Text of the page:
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Sex + Relationships

Sex Has Health Benefits, A Sexologist Says

When you hear self-care, your mind might default to face masks and bubble baths. But have you ever thought about sex as an act of self-care? If not, this is your time to start, babes, because you need to know about the health benefits of sex.

Having sex, for many women, is part of the college experience. In fact a 2017 study of over 2,000 college students nationwide conducted by CollegeStats found that women tend to sexually experiment more in college than they did before, resulting in 43% of their sexual experiences taking place in university.

While there are many risks to keep in mind that come with having sex in college (such as STDs, “sex guilt,” and awkward hookup horror stories), practicing sex in a safe way can actually benefit you mentally. Thanks to the obvious “glorious O,” sex can make both your body and your mind feel good (but only if you’re having safe and responsible sex, obvi!). 

I spoke to Dr. Carol Queen, a professional sexologist and CCO of Good Vibrations (a San Francisco-based sex shop), to learn more about the positive effects that sex has on the brain, and why you might want to incorporate sex into your regular self-care.

Yup, sex is actually good for your brain.

Here’s something they’ll never teach you in sex ed: Having sex has benefits far beyond an orgasm (although that’s a pretty good benefit). Sexual activity activates neurotransmitters (like dopamine and serotonin) in your brain, according to the Oregon Health and Science University, and can result in better self-esteem and other benefits, as Queen explains.

“In the case of partner sex, connection with another person — both skin-to-skin contact and many types of interpersonal connection — can be good for us,” Queen tells Her Campus. “Arousal and orgasm can bring a flood of neurochemicals into our system that can block pain and relax us, help us sleep, and engage our breathing and cardiovascular system. All of this is related to well-being in one way or another.”

Not to mention, sex technically counts as exercise. And while it won’t replace your spin class, sex burns about 3.6 calories a minute and gets your heart rate up in the same way a jog does. Just like that natural “high” you get after a great workout, having sex releases dopamine transmitters that can make you feel happy, euphoric, and empowered.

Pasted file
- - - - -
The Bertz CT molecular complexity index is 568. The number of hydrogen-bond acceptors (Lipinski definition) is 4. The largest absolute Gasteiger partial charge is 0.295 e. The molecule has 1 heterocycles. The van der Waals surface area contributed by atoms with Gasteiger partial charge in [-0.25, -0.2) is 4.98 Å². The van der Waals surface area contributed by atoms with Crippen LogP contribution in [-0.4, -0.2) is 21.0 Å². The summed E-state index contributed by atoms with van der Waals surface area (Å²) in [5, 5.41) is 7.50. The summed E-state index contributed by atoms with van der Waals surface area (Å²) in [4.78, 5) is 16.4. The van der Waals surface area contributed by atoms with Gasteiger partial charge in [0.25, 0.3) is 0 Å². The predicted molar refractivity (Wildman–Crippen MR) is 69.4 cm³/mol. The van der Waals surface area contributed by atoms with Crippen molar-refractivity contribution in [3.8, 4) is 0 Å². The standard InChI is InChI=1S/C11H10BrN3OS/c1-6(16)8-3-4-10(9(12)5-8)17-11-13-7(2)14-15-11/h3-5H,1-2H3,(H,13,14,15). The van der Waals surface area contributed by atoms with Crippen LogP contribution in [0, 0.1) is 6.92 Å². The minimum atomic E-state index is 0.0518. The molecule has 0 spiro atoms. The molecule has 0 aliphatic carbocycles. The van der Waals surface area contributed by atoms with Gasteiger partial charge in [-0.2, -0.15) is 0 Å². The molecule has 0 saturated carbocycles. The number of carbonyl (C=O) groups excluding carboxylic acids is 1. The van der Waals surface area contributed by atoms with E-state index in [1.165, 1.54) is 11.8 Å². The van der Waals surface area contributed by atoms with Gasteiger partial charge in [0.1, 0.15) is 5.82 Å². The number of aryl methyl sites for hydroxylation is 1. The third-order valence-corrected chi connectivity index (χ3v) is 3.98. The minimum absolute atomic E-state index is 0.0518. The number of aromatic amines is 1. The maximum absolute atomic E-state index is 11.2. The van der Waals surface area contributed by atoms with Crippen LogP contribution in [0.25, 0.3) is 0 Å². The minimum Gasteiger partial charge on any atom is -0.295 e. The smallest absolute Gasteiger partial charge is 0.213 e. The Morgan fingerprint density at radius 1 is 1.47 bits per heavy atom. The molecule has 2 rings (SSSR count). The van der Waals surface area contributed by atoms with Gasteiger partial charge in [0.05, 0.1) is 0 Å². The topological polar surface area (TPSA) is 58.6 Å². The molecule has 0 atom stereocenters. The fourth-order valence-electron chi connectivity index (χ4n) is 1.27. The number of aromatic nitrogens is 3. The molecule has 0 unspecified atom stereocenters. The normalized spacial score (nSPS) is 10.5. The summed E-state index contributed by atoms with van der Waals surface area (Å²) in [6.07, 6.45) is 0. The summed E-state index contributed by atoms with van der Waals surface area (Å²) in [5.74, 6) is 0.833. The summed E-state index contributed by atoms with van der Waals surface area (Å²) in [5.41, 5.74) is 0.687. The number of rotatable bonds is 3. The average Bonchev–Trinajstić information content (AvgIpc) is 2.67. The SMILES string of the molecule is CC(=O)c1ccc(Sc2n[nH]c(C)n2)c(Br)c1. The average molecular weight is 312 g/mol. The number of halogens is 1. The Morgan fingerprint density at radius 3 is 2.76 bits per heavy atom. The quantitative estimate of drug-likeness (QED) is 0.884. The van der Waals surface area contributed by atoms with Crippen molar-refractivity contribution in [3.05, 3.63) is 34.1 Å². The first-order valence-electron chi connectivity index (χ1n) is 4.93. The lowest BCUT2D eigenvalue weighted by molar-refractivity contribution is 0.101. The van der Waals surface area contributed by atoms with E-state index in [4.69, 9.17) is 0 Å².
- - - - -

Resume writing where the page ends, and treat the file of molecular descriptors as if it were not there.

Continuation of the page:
There’s some pretty sweet health benefits of masturbation, too.

Sexual self-care can be a solo act as well, and an important one at that. Your sexual journey doesn’t rely on the company of other people — so get ready to get busy with yourself!

According to a 2016 survey by TENGA, a company that creates male-centric pleasure products, 81% of women have masturbated in their lifetime (based on a sample of 1,200 Americans). The researchers also found that women typically masturbate around eight times a month, or twice a week.

Not only is masturbating common, but like partner sex, it can be beneficial to your mental health. That same survey found that stress relief was one of the most common uses of masturbation alongside reliving sexual tension, sexual pleasure, and sleep aid. Not to mention, 30% of women said that they derived more pleasure from masturbating than from a sexual partner. Now that’s how you love yourself!

So whether you engage in the “two finger menage-a-trois” or invest in a great vibrator, incorporating time to explore your body can be a great addition to your self-care routine. Consider carving out some alone time to dedicate to your sexual exploration, maybe before bed to wind down, and treat yourself to the pleasure you deserve.

How to incorporate sex into your self-care, in a healthy way

While having sex can empower you, it’s important to ensure you’re engaging in it safely and healthily. 

Remember to get tested for STDs regularly, especially before engaging with a new partner (and encourage your partner to do so as well). Consume ethical porn that gives back to the sex work industry, and and always use protection (whether it’s condoms, or birth control). Your student health center on campus may even be full of resources like free condoms — because safe sex is sexy, baby!

Queen also points out that a large part of engaging in safe sex is the need for consent. “Partner sex can be an extremely enjoyable and gratifying activity, but the principles of enthusiastic consent, clear communication, and respect for boundaries are important for keeping it that way,” Queen says. “Partner sex should be desired, not acceded to, or done because you're lonely and want a jolt of attention. Learn what you can about sex, which helps keep it safe and pleasurable.”

And what about masturbation? “Solo play is the safest form of sex and has many benefits,” Queen says. “But if you feel compulsive about it and are doing it instead of other things that add up to a well-rounded life — going to class or work, connecting with friends, and so forth — it might be time to learn skills that help you integrate it better with the other things you need to do.”

So, after doing your skincare and winding down for the night, grab your partner (whether they’re a person or a toy), and get to exploring. With benefits like stress relief and sexual pleasure, you’ll be glad you added sex to your self-care routine.

julianna is an associate editor at her campus and surrogate big sister on the internet. she mainly covers all things sex and relationships, wellness, and mental health, as well as dishing out astro content on her weekly "signs of the times." when she's not writing burning hot takes and spilling way too much about her personal life online, you can find julianna anywhere books, beers, and bands are.
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